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New evidence emerges about how hearing loss could increase the risk of dementia. Image credit: WIN-Initiative/Neleman/Getty Images.
  • Hearing loss causes structural changes in parts of the brain related to symptoms of dementia, according to a new study.
  • The areas of the brain affected by hearing loss are regions associated with attention and executive function in the frontal cortex, as well as the auditory regions of the temporal lobe.
  • Previous research has found that hearing loss is associated with dementia, although the relationship between the two remains to be clarified.
  • Upcoming research investigates the possibility of reversing such changes with the use of hearing aids.

Hearing loss is associated with cognitive impairment and dementia. A landmark 2020 study found that people with hearing loss are more likely to develop dementia. Though an association between the two conditions is clear, their exact relationship is less so.

A new study has now found that people with hearing loss exhibit microstructure differences in areas of the frontal cortex linked to executive function and speech and language processing. They also exhibit changes in the auditory regions of the brain’s temporal lobe.

Researchers from the University of California, San Diego and Kaiser Permanente Washington Health Research Institute identified these areas through hearing tests and magnetic resonance imaging (MRI) scans.

The study involved 130 participants in the Rancho Bernardo Study of Healthy Aging. Individuals had a mean age of 76.4 years, and 65% of them were women.

Researchers screened participants’ hearing between 2003 and 2005, at which time their better-hearing ear was tested for its average ability to hear a suite of oscillator-produced pitches at 500, 1,000, 2,000, and 4,000 Herz (Hz). These tones are roughly at the middle of the human hearing range.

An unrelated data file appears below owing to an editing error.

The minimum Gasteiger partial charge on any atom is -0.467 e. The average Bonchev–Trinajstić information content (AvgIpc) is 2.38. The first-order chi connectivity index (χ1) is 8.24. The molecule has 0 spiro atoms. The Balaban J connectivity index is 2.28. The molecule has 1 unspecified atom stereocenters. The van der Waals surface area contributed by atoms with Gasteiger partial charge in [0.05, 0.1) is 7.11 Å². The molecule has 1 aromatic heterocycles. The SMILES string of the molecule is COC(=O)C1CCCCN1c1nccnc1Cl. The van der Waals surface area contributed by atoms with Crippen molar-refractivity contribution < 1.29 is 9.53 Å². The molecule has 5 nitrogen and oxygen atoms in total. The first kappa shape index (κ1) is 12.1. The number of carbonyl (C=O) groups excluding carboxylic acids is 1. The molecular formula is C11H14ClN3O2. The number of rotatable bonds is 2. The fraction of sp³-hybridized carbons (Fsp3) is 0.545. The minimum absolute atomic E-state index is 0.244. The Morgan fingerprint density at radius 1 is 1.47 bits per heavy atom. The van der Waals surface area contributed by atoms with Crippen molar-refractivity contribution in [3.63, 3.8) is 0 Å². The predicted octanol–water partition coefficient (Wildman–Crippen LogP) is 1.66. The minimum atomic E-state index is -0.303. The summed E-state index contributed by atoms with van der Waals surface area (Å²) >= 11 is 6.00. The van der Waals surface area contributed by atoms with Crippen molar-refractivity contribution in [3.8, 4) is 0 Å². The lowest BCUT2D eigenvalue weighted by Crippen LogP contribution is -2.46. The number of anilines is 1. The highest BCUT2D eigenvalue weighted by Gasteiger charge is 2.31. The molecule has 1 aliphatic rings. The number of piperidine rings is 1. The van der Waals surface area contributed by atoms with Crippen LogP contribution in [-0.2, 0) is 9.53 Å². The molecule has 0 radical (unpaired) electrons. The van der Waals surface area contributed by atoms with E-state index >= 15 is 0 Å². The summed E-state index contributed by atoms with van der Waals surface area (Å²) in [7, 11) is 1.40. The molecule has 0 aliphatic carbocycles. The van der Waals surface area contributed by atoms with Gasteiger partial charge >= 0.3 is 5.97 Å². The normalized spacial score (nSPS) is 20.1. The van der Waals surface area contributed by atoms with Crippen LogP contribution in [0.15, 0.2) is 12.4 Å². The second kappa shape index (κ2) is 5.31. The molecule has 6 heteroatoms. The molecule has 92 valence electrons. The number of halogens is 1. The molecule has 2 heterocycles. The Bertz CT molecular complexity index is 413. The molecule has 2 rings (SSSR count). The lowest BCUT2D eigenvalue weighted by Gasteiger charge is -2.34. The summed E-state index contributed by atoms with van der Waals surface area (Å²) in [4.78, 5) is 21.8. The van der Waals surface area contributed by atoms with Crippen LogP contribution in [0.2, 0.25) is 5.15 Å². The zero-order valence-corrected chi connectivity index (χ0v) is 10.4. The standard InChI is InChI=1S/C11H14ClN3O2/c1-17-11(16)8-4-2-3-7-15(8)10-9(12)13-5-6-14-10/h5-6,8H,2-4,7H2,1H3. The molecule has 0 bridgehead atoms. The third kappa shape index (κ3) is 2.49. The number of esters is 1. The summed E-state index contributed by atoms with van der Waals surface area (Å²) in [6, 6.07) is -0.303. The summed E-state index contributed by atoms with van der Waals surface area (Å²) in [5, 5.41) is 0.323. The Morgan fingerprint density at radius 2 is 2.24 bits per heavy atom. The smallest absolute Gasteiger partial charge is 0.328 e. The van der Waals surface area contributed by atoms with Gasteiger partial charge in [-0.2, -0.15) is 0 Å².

MRI scans took place between 2014 and 2016, at which time, structural differences in participants’ brains were noted.

The study appears in the Journal of Alzheimer’s Disease.

The study’s first author, Kaiser Permanente’s Dr. Linda McEvoy, explained for Medical News Today that “[t]he brain areas that [the study] found to differ between people with and without hearing loss are not the brain areas that are most implicated early in Alzheimer’s disease — e.g., medial temporal lobe structures such as the hippocampus that are critical for memory.”

“Instead,” said Dr. McEvoy, “we observed differences in areas related to hearing, speech, and attention. We need further research to really understand how hearing impairment increases the risk of dementia.”

Prof. Jason Warren of University College London, in the United Kingdom, who was not involved in the study, pointed out that “[t]he links between hearing, brain changes, and dementia remain very complex, for a couple of major reasons.”